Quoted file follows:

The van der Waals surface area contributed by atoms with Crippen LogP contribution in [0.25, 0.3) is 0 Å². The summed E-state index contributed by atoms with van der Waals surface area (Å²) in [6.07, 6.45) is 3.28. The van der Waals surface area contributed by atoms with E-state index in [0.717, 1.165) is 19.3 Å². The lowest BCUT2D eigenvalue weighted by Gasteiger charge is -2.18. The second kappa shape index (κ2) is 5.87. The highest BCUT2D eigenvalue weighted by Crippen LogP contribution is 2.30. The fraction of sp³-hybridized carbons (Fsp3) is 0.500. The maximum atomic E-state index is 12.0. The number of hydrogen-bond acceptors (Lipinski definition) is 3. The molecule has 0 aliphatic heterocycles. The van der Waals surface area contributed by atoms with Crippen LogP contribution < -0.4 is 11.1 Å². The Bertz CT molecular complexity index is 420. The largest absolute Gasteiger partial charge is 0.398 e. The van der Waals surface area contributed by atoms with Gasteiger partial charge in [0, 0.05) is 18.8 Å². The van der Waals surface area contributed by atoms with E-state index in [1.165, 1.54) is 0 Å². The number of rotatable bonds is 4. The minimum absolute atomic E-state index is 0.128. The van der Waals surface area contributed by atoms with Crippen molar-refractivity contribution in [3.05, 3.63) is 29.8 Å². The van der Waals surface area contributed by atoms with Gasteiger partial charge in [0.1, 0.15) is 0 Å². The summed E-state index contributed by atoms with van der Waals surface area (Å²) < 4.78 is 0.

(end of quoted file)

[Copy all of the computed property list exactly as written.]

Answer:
The van der Waals surface area contributed by atoms with Crippen LogP contribution in [0.25, 0.3) is 0 Å². The summed E-state index contributed by atoms with van der Waals surface area (Å²) in [6.07, 6.45) is 3.28. The van der Waals surface area contributed by atoms with E-state index in [0.717, 1.165) is 19.3 Å². The lowest BCUT2D eigenvalue weighted by Gasteiger charge is -2.18. The second kappa shape index (κ2) is 5.87. The highest BCUT2D eigenvalue weighted by Crippen LogP contribution is 2.30. The fraction of sp³-hybridized carbons (Fsp3) is 0.500. The maximum atomic E-state index is 12.0. The number of hydrogen-bond acceptors (Lipinski definition) is 3. The molecule has 0 aliphatic heterocycles. The van der Waals surface area contributed by atoms with Crippen LogP contribution < -0.4 is 11.1 Å². The Bertz CT molecular complexity index is 420. The largest absolute Gasteiger partial charge is 0.398 e. The van der Waals surface area contributed by atoms with Gasteiger partial charge in [0, 0.05) is 18.8 Å². The van der Waals surface area contributed by atoms with E-state index in [1.165, 1.54) is 0 Å². The number of rotatable bonds is 4. The minimum absolute atomic E-state index is 0.128. The van der Waals surface area contributed by atoms with Crippen molar-refractivity contribution in [3.05, 3.63) is 29.8 Å². The van der Waals surface area contributed by atoms with Gasteiger partial charge in [0.1, 0.15) is 0 Å². The summed E-state index contributed by atoms with van der Waals surface area (Å²) < 4.78 is 0.